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Tuesday, September 30, 2014 - 6:44pm

Pentagon told to plan for cuts ahead of fiscal cliff

Thursday, December 6, 2012 - 9:52am

WASHINGTON -- The White House has ordered the military to start planning for the possibility of cutting $500 billion from its budget over the next 10 years as part of the fiscal cliff, Pentagon officials said on Wednesday.

Agency spokesman George Little told reporters that the Office of Management and Budget (OMB) instructed the Defense Department to start internal planning for possible spending reductions on top of other cuts already in the pipeline.

The military had been ordered for months not to get ready for the automatic budget cuts -- also known as sequestration -- related to the fiscal cliff that would hit January 2.

"Naturally, we hope very much that sequestration will be avoided and that we don't enter that phase in early January 2013. We don't want to go off the fiscal cliff, but in consultation with OMB, we think that it is prudent at this stage to begin at least some limited internal planning," Little said.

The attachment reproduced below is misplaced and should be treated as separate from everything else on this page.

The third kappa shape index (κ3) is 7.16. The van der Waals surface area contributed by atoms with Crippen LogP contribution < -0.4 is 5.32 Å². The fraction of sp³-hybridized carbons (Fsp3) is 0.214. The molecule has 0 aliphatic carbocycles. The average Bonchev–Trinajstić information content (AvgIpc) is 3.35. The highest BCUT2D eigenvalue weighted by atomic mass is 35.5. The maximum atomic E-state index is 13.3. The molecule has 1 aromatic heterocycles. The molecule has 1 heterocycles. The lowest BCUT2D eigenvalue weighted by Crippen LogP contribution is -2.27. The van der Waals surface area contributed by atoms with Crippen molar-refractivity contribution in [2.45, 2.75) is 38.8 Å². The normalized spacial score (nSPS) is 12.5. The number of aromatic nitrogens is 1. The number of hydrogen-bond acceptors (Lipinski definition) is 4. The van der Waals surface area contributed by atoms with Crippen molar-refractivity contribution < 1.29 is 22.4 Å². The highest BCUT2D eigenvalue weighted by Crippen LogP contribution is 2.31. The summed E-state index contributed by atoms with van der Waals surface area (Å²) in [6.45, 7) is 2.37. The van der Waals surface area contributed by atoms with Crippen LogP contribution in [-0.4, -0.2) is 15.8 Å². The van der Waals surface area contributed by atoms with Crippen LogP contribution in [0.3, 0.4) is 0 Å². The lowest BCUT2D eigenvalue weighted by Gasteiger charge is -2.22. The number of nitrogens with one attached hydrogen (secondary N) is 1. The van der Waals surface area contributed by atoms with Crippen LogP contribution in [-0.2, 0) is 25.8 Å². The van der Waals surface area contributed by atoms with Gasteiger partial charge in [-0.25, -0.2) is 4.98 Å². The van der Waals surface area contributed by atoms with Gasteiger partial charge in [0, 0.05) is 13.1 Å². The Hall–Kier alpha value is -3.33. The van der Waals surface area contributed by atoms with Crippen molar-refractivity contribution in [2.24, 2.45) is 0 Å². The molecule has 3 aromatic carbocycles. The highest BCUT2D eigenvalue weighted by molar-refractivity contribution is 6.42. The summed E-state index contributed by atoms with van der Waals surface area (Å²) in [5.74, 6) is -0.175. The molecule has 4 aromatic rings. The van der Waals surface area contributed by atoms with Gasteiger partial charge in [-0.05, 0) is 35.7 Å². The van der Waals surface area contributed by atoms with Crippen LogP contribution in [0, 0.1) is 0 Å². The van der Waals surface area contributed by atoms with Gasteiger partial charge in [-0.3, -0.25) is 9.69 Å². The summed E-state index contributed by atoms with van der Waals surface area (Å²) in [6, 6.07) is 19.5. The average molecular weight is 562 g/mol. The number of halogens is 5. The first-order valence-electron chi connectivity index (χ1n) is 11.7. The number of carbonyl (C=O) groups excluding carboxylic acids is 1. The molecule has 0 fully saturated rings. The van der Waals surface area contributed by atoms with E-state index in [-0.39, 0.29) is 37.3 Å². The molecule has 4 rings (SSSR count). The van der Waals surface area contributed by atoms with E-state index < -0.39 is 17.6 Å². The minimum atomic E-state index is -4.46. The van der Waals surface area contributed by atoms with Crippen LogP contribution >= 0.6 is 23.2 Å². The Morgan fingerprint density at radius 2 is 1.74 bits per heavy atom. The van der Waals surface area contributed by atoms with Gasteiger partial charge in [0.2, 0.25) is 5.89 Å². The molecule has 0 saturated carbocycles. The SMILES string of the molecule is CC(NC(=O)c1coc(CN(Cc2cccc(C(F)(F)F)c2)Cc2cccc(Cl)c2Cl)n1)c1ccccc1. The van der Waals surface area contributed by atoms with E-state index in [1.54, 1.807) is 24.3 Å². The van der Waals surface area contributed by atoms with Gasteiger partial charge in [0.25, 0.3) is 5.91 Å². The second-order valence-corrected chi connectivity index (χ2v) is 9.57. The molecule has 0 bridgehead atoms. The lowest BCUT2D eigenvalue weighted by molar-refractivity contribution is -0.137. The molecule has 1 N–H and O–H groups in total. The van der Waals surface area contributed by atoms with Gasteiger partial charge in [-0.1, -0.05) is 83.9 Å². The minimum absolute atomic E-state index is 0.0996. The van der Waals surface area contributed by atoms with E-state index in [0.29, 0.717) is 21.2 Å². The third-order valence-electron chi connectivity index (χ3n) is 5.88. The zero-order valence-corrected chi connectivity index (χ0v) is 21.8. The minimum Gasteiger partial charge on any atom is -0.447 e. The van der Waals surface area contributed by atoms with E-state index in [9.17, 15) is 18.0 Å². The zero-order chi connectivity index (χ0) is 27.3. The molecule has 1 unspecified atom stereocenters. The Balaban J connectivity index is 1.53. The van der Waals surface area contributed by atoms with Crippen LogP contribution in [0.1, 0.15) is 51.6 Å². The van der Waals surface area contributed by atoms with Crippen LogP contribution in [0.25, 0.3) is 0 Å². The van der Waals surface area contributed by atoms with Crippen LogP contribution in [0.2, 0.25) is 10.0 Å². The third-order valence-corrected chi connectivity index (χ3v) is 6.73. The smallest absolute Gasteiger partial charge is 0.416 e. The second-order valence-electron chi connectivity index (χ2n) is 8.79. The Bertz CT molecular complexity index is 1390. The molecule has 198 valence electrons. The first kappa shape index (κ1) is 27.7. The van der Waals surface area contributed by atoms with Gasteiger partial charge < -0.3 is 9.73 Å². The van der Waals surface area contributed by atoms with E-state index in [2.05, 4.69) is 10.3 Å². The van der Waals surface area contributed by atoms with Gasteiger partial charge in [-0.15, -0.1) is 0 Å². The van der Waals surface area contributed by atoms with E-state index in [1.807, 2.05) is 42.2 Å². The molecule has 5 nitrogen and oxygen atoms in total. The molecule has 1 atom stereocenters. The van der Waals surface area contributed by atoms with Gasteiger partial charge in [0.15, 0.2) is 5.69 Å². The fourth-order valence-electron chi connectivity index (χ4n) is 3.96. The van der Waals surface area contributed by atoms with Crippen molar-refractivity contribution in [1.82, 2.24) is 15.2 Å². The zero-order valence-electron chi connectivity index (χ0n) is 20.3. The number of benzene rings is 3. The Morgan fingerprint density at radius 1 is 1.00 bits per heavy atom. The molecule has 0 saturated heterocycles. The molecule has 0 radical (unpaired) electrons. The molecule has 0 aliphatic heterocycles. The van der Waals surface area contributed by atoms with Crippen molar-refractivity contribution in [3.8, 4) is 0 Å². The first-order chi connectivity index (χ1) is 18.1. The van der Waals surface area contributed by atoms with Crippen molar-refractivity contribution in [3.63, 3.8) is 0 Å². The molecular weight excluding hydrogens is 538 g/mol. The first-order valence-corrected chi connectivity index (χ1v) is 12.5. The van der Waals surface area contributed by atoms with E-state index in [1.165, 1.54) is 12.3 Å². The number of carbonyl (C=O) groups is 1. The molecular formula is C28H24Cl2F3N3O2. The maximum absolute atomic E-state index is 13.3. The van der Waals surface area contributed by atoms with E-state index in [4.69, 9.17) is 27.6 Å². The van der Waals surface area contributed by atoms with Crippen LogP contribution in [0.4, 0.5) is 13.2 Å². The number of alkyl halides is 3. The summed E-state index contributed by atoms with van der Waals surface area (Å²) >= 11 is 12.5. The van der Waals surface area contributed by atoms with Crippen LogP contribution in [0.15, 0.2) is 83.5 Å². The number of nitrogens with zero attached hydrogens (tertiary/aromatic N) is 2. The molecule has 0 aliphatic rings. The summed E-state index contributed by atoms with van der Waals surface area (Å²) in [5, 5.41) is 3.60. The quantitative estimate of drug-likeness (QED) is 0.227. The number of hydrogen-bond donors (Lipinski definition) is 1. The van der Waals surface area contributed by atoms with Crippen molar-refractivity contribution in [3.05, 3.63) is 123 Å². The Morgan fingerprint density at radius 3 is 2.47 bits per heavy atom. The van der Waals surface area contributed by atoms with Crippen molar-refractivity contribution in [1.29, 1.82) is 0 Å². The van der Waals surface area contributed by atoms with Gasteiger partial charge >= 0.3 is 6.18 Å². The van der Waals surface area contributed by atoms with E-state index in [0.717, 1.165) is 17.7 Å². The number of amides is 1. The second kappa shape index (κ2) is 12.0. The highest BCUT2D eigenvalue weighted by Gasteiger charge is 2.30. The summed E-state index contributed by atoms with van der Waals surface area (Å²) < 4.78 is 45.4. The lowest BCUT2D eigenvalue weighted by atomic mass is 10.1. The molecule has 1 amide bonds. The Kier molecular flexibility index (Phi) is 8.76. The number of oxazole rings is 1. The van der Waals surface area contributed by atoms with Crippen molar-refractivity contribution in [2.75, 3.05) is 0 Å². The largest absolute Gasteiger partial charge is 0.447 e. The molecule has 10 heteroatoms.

The fiscal cliff is a combination of tax increases and spending cuts that are due to take effect if the White House and Congress cannot agree on a framework for tackling deficit-reduction by year's end.

As part of a budget agreement in 2011 that allowed the Obama administration to raise the debt ceiling last year, a congressional "super committee" was tasked to find more than $1 trillion in government savings over the next decade, but no solution was reached.

Absent a deal in coming weeks, the Pentagon's share of budget cuts would be $500 billion -- about half the government-wide total -- over the next decade.

This would come on top of a similar amount in other longer-term spending cuts identified by the Obama administration previously.

Defense Secretary Leon Panetta has said fiscal cliff cuts would destroy the new military strategy the department announced this year that had accounted for the other big Pentagon spending cut.

While the Pentagon has said cuts would not hit troops or their families, it would most likely target most other accounts, including research and technology, weapons and civilian defense department jobs.

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